The wave of new State False Claims Acts has generated a flurry of letters from the Office of Inspector General of HHS this past week. OIG has now “approved” the new State False Claims Acts of California, Georgia, Indiana, and Rhode Island, but has “disapproved” those of six other states: Florida, Louisiana, Michigan, New Hampshire, New Mexico, and Oklahoma.
As this whistleblower lawyer blog has written about extensively, Congress has created financial incentives for states to enact their own versions of the highly successful qui tam whistleblower law, the False Claims Act, which is the government’s primary tool for combating fraud directed at taxpayer funds.
Under the Deficit Reduction Act of 2005, each state that has a False Claims Act that is at least as effective in facilitating and rewarding qui tam actions as the Federal False Claims Act in protecting state Medicaid funds is entitled to a greater share of fraud recoveries from those actions.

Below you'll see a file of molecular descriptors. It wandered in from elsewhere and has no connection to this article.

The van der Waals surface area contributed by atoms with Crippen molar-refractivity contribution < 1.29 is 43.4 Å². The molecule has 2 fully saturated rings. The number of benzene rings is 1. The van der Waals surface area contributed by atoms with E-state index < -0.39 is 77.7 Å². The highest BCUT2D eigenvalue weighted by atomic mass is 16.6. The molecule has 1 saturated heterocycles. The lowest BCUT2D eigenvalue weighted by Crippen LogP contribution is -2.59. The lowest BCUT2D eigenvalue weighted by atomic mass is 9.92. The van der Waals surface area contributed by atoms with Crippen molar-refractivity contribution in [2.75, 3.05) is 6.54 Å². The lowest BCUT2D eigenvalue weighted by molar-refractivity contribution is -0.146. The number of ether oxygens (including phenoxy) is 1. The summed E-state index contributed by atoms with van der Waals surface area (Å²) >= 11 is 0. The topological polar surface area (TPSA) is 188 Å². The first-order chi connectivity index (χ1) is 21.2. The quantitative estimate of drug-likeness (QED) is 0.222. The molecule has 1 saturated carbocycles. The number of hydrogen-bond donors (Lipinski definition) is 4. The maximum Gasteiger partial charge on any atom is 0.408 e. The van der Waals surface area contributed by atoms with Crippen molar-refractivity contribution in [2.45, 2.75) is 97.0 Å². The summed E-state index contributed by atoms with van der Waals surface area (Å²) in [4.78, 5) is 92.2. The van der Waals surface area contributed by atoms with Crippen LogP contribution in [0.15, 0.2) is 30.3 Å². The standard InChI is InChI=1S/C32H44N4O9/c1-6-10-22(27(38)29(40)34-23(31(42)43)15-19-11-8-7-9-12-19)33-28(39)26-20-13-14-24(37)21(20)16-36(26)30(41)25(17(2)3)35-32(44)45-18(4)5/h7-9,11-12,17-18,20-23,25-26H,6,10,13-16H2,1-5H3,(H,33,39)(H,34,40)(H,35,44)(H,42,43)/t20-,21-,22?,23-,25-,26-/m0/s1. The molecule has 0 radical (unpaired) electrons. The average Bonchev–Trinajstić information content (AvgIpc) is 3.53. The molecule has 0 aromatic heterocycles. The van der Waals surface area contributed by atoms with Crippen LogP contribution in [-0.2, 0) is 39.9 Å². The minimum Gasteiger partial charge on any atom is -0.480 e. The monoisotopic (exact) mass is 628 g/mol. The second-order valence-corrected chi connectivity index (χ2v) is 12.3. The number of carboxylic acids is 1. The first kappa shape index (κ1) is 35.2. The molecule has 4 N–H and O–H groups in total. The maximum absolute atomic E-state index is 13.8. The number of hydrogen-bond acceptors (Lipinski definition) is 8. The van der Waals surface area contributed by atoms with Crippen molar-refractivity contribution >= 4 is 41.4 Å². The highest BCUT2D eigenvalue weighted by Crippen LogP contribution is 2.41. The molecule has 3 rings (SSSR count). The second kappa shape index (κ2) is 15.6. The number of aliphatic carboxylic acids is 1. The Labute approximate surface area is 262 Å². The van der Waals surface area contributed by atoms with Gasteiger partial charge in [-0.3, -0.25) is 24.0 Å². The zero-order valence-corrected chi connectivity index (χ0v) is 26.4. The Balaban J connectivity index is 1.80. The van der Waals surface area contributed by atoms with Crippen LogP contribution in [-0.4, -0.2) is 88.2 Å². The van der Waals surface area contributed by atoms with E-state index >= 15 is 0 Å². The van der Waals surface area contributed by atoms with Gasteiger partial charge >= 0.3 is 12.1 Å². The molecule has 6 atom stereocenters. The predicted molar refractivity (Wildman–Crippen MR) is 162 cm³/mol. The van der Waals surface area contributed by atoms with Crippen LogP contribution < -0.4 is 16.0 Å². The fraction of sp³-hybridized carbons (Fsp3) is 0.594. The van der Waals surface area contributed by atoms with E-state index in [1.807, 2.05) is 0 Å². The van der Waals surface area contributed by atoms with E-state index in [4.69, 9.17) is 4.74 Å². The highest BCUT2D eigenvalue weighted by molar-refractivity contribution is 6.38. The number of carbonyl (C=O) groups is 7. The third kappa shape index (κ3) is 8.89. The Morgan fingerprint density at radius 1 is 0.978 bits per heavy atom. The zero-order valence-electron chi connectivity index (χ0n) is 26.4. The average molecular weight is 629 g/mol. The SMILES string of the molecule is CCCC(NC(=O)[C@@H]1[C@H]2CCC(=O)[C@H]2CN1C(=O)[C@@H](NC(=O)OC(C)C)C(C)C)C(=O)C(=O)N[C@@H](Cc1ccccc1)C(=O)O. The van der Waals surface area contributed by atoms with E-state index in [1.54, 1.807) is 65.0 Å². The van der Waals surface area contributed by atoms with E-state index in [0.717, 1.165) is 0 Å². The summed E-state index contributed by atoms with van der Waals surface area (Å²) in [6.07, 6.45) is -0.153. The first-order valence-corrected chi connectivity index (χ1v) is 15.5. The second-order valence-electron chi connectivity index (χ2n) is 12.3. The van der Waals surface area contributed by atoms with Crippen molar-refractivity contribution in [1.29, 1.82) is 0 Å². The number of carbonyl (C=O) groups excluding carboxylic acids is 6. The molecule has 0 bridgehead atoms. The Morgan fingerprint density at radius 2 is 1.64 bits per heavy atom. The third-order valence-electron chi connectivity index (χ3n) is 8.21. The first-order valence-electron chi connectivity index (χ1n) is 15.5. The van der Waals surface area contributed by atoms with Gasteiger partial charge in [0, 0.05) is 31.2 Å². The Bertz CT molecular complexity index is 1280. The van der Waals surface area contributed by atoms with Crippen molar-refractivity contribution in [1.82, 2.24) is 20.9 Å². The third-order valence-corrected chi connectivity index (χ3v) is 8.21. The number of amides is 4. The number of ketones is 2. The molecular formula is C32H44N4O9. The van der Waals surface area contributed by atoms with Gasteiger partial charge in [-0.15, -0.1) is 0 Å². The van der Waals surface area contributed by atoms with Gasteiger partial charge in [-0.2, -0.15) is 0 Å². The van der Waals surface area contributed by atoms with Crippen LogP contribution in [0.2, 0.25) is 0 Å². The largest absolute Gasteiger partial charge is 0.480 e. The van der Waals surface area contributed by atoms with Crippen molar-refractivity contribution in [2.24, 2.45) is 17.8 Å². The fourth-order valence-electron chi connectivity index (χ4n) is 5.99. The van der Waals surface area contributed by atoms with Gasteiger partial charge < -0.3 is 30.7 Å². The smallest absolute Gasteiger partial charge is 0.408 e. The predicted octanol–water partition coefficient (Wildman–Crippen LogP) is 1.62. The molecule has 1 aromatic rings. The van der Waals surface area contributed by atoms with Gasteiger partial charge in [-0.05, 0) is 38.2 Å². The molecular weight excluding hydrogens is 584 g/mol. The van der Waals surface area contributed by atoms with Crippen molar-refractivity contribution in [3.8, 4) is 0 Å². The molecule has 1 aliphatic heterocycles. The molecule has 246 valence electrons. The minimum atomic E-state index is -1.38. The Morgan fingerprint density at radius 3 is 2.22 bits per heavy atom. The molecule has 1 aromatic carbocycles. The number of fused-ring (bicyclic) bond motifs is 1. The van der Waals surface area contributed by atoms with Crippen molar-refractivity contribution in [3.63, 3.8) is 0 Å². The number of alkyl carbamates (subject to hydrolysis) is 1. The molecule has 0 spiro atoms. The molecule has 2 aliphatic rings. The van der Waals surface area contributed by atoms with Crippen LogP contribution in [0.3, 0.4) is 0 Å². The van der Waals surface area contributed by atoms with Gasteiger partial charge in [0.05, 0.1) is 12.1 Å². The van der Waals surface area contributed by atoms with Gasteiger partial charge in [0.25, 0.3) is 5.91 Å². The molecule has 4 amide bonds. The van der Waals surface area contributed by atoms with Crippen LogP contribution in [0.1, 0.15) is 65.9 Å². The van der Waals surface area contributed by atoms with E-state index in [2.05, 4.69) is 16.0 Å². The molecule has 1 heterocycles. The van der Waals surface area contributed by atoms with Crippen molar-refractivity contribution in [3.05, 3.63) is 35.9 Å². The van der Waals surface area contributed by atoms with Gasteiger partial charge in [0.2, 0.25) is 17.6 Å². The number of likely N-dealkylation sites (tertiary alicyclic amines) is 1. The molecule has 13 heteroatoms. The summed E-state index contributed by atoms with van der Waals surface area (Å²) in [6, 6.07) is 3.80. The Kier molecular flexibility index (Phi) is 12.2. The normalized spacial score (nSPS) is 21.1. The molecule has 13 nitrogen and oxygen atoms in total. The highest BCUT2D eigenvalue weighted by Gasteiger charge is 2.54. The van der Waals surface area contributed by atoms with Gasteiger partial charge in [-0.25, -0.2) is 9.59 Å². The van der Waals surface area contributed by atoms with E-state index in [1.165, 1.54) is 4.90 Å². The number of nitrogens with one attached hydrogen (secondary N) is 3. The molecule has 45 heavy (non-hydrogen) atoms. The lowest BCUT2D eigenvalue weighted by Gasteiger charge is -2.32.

OIG must “approve” the state’s whistleblower law for the state to be eligible for the additional funds. In effect, states may enact laws with stronger or more effective provisions than the federal False Claims Act, but cannot enact a “weaker” or less effective version of the False Claims Act and still receive the increased funds.
Fortunately, these problems are easily corrected. OIG has now informed these states precisely how their statutes should be amended to entitle them to receive the additional share of fraud recoveries.